Maybe 'I Do': Modern Marriage and the Pursuit of Happiness
Paperback, 483 pages
Thousands of social science results indicate that a healthy,
stable and happy marriage is an optimal relationship for the psychological,
emotional and physical well being of adults and children. Functional families
are one of the strongest influences on the growth of human competence, and
mental and emotional well being.
At a time when marriage and family are under constant siege,
Kevin Andrews' thoroughly researched book provides a timely and telling case
for making the strengthening of these essential bedrocks of a healthy society a
number one priority.
Kevin Andrews highlights those factors which social
scientists from all over the world believe benefit or detract from marital
success, and examines the ways in which individuals, communities and
governments can help to create more successful marital unions.
“Kevin Andrews has performed a real
service with this engagingly written, data-packed analysis of how changes in
marriage and family behavior are affecting children and society’s future.
The sobering picture he paints is relieved by the author’s determination to
show that cultural trends can and must be shifted in a more positive
Ann Glendon is the
Learned Hand Professor of Law at Harvard University.’
“This is a comprehensive and thoroughly
documented book on why marriage matters to adults and children. It will
be the new bible for those of us in the western world who need the citations
for the latest research and literature. Equally important are the practical and
relevant recommendations for policy and programs that Kevin Andrews has put
forth. I believe this will be the most important family book of the
Assistant for Marriage Education, Administration for Children and Families, US.
Department of Health and Human Services (2002-2010)
“This is a reasoned and thoroughly
documented call to take the future of marriage as seriously as we take the
future of the economy, education, and health care. I have never seen the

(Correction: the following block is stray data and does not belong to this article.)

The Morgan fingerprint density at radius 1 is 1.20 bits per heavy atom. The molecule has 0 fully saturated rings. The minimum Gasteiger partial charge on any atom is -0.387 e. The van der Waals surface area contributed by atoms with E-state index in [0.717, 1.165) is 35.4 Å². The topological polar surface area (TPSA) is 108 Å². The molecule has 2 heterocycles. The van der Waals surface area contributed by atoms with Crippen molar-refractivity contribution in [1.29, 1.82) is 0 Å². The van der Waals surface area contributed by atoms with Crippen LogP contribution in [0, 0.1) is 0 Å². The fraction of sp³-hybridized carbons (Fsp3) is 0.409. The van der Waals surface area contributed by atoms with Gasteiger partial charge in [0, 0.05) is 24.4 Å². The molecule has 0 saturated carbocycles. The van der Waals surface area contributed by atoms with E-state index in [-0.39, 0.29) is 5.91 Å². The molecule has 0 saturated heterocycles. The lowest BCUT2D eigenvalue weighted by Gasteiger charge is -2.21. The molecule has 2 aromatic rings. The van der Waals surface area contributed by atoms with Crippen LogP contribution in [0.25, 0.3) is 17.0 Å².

case made better for marriage as a public good worth preserving and promoting,
and not just a personal life style. ‘Maybe I Do’ also has a human touch,
reflecting the author's many years as an educator of young couples.
It's a terrific contribution from a national leader.”
William J. Doherty, Ph.D., is professor of Family Social Science, University of Minnesota,
and director of the Minnesota Couples on the Brink Project. .
This is not your ordinary
"policy" book written by an active politician. Kevin Andrews' Maybe
'I Do' is a well crafted, cogent, and remarkably thorough analysis of the
social science research on the importance of marriage to couples, their
children, and society as a whole. Accurately calling the breakdown of marriage,
family, and community the greatest threat to the Western world, Andrews ably
identifies public policies that could strengthen families in this 21st Century.
Concerned citizens, lawmakers, and scholars alike will greatly benefit from
- Allan Carlson PhD is the President, the Howard Center for Family, Religion &
Society and Founder and International Secretary, The World Congress of Families.
Andrews' clarion call for rebuilding a
marriage culture capable of sustaining humanity's most fundamental social
institution ought to be heard - and acted upon - throughout
the western world.
George Weigel, Distinguished Senior Fellows, Ethics and Public Policy Center,
Kevin Andrews has
produced a remarkable analysis and “tour de force” of the voluminous research
it’s necessary to understand if we are to generate a balanced appreciation of
the complex and fundamental role that marriage plays in the lives of
individuals, institutions and society. Whatever our views and values with
respect to marriage, everyone who believes that we need, both as individuals
and societies, to make wise decisions concerning it should read this book.
Doing so leads to the conclusion that Andrews advocates: that we need to do
much more to support and protect marriage. This is required, first, for the
sake of children, who are the voiceless citizens harmed, not just in childhood
but throughout their lives, by the demise of marriage. Second, in order to
promote the well-being and human flourishing of many adults. And, third, if we
hope to pass on to future generations shared values that will found societies
in which reasonable people would want to live. Marriage is part of the essence
of being human and we have obligations to hold that essence on trust for future
- Margaret Somerville is the Samuel Gale Professor of Law, McGill University, Montreal,
Kevin Andrews has been a member of the Australian
Parliament since 1991. He has served as an Australian Cabinet Minister,
chairman of the Opposition Parties’ Policy Committee, and chairman of the
Parliamentary Committee that produced the report, To have and to hold – strategies to strengthen marriage and
relationships. He currently serves as the Shadow Minister for Families,
Housing and Human Services. He regularly writes in the media, publishes a
policy magazine, and has spoken at a series of international conferences.
married to Margaret, and they have five children. Together with a group of
other couples, they founded the Marriage Education Programme in 1980. The
Programme has provided pre and post marriage courses for more than 20,000
This product was added to our catalog on Monday 13 August, 2012.